Apache Junction City Council meetings will be guarded in the wake of comments from a councilman who is also reported to no longer live in the city.
Joe Severs, a source of residents’ concerns over where he lives since his house is for sale, also raised eyebrows recently when he cited a shooting in another state in which a disgruntled resident killed five people in city hall.
A uniformed police officer is now a fixture in City Council meetings after Severs’ remarks to the mayor that he listen to residents’ concerns.
In two weeks, the council will discuss whether or not Severs lives within the city limits, required of council members.
Amid speculation that Severs and his family have moved to Gilbert, some residents urged the council earlier this week to hire an outside investigative lawyer. Mayor John Insalaco has scheduled the issue to be discussed officially in a work session March 17.
City Attorney Joel Stern said as far as he knows, Severs lives inside the city.
If proven in a court of law and if a judge is convinced that Severs does not live within city limits, the judge could declare his council seat vacant, Stern said.
Insalaco said the council will discuss the matter, and determine whether or not to hire an investigative attorney. The council would have to pass a motion calling for that action.
Severs, one of six council members including the mayor facing recall petitions, was not present at Tuesday’s meeting.
Returning from a trip to California, Severs said Thursday in a phone interview the speculation arose because his house is for sale. But he said even if the house were sold “tomorrow,” he would live in an apartment until he finds a new home in Apache Junction.
“Right now, I am absolutely within the legal purview,” he said.
Nancy Rank, a real estate broker and one of the residents raising the residency question, said despite Severs’ assertion that he continues to occupy the house, the fact that his residency is being questioned is cause for worry.
“I’m concerned because he’s helping to make decisions about the city,” Rank told the council Tuesday. Another resident urged the council to let the local courts decide the matter.
Vice Mayor R.E. Eck agreed that hiring an outside investigator would be a good idea.
“Let’s put it to rest one way or the other,” he said.
But Insalaco said in a phone interview Thursday he preferred to put the matter on a work-session agenda because Severs was not present at Tuesday’s meeting.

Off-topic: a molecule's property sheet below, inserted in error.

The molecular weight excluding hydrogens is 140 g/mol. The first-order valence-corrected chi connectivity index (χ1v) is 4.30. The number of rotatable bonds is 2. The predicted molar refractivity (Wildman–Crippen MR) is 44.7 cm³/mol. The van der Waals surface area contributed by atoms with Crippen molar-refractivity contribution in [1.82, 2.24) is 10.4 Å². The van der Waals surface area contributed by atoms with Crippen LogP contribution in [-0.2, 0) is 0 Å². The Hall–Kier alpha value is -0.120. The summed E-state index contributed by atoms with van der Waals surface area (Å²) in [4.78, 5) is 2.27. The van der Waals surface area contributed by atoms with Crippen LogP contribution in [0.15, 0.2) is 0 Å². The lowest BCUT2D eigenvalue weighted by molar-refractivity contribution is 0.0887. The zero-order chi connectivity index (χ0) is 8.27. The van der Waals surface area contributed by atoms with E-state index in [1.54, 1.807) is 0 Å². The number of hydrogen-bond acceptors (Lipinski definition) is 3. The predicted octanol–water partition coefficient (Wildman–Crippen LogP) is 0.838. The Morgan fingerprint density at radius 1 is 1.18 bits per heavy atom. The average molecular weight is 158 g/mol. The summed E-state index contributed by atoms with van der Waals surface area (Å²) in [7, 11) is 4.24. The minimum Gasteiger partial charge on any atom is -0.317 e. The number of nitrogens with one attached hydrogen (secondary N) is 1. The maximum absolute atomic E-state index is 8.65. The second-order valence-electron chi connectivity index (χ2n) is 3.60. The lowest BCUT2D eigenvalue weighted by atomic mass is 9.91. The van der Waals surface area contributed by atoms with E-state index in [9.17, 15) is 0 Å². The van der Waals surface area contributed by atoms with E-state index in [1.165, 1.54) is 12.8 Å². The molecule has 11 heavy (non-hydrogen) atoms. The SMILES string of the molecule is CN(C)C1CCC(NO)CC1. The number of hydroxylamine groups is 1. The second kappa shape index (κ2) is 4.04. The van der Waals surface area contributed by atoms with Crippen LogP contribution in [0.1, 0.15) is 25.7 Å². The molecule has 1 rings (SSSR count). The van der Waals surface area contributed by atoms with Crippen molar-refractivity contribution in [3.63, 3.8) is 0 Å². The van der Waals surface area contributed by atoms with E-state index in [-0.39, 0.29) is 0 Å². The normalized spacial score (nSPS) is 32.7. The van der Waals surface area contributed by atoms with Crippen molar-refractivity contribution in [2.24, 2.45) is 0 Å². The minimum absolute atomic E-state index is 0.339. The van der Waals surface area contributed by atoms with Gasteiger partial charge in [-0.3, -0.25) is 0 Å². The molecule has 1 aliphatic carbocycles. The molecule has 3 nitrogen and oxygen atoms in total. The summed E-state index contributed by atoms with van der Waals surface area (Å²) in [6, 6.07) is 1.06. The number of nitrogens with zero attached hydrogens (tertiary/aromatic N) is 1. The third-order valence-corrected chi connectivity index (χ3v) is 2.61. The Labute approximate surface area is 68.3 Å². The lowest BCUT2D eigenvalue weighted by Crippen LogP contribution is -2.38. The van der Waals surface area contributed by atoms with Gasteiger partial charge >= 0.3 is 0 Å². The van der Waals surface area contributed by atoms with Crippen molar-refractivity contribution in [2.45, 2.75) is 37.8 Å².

Severs said his wife, Brenda, and his daughter moved into his mother-in-law’s house in Gilbert because they did not want their daughter to attend the “messed-up” Apache Junction High School.
“And as far as I know, my wife and daughter are not subject to council member rules,” Severs said.
Brenda Severs also earlier quashed rumors of the two getting a divorce, saying the only reason the family is living apart is for their daughter’s education.
“The law says he needs to sleep there in Apache Junction, and he does,” Brenda Severs said.
Denying rumors that he couldn’t possibly be living there without any furniture, Joe Severs said that proves nothing.
“How much does it take for a single person to live in a house? A bed? A TV, a stereo and a microwave? I still have all that,” he said.
Severs, a councilman since 2005 whose term ends in June 2009, isn’t exactly friends with his colleagues, especially the mayor. He recently charged Insalaco with being obstinate and not listening to the public.
In a dramatic move, Severs went to the podium to address the council. He referred to a shooting at a City Council meeting Feb. 7 in Kirkwood, Mo., that left several people dead, and said:
“This council needs to start thinking a little bit more before making its decisions. ... We need to start being more compassionate to the needs of this community and stop being cold, heartless rulers.”
That riled Insalaco and other members, including Councilman Jeff Serdy, who felt it was an immature act. It drove the mayor to request that a uniformed police officer be present at the City Council work sessions and meetings in response to several audience members saying they were scared.
City officials confirmed an officer is now at the meetings.
“He was putting an idea into a crazy person’s head,” Insalaco said.